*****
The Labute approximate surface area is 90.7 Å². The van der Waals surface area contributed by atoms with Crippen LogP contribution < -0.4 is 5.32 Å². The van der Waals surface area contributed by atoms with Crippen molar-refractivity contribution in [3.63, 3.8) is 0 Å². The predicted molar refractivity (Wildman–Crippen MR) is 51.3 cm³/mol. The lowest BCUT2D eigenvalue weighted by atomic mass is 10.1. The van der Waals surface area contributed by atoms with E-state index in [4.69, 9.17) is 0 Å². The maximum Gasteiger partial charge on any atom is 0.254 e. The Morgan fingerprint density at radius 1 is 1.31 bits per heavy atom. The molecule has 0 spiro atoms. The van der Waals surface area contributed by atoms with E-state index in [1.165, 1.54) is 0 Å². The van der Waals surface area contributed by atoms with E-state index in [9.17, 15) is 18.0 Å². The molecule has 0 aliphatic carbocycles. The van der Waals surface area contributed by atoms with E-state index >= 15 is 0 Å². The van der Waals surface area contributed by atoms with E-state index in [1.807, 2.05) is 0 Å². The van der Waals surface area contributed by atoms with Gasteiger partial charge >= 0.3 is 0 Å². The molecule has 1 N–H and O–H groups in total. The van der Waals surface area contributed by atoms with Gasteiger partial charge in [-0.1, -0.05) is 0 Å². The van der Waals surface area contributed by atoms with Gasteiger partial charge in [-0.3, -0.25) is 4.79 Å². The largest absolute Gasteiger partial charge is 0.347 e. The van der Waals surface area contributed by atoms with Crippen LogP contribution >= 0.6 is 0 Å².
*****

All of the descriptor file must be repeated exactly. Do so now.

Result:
The Labute approximate surface area is 90.7 Å². The van der Waals surface area contributed by atoms with Crippen LogP contribution < -0.4 is 5.32 Å². The van der Waals surface area contributed by atoms with Crippen molar-refractivity contribution in [3.63, 3.8) is 0 Å². The predicted molar refractivity (Wildman–Crippen MR) is 51.3 cm³/mol. The lowest BCUT2D eigenvalue weighted by atomic mass is 10.1. The van der Waals surface area contributed by atoms with E-state index in [4.69, 9.17) is 0 Å². The maximum Gasteiger partial charge on any atom is 0.254 e. The Morgan fingerprint density at radius 1 is 1.31 bits per heavy atom. The molecule has 0 spiro atoms. The van der Waals surface area contributed by atoms with E-state index in [1.165, 1.54) is 0 Å². The van der Waals surface area contributed by atoms with E-state index in [9.17, 15) is 18.0 Å². The molecule has 0 aliphatic carbocycles. The van der Waals surface area contributed by atoms with E-state index >= 15 is 0 Å². The van der Waals surface area contributed by atoms with E-state index in [1.807, 2.05) is 0 Å². The van der Waals surface area contributed by atoms with Gasteiger partial charge >= 0.3 is 0 Å². The molecule has 1 N–H and O–H groups in total. The van der Waals surface area contributed by atoms with Gasteiger partial charge in [-0.1, -0.05) is 0 Å². The van der Waals surface area contributed by atoms with Gasteiger partial charge in [-0.3, -0.25) is 4.79 Å². The largest absolute Gasteiger partial charge is 0.347 e. The van der Waals surface area contributed by atoms with Crippen LogP contribution >= 0.6 is 0 Å².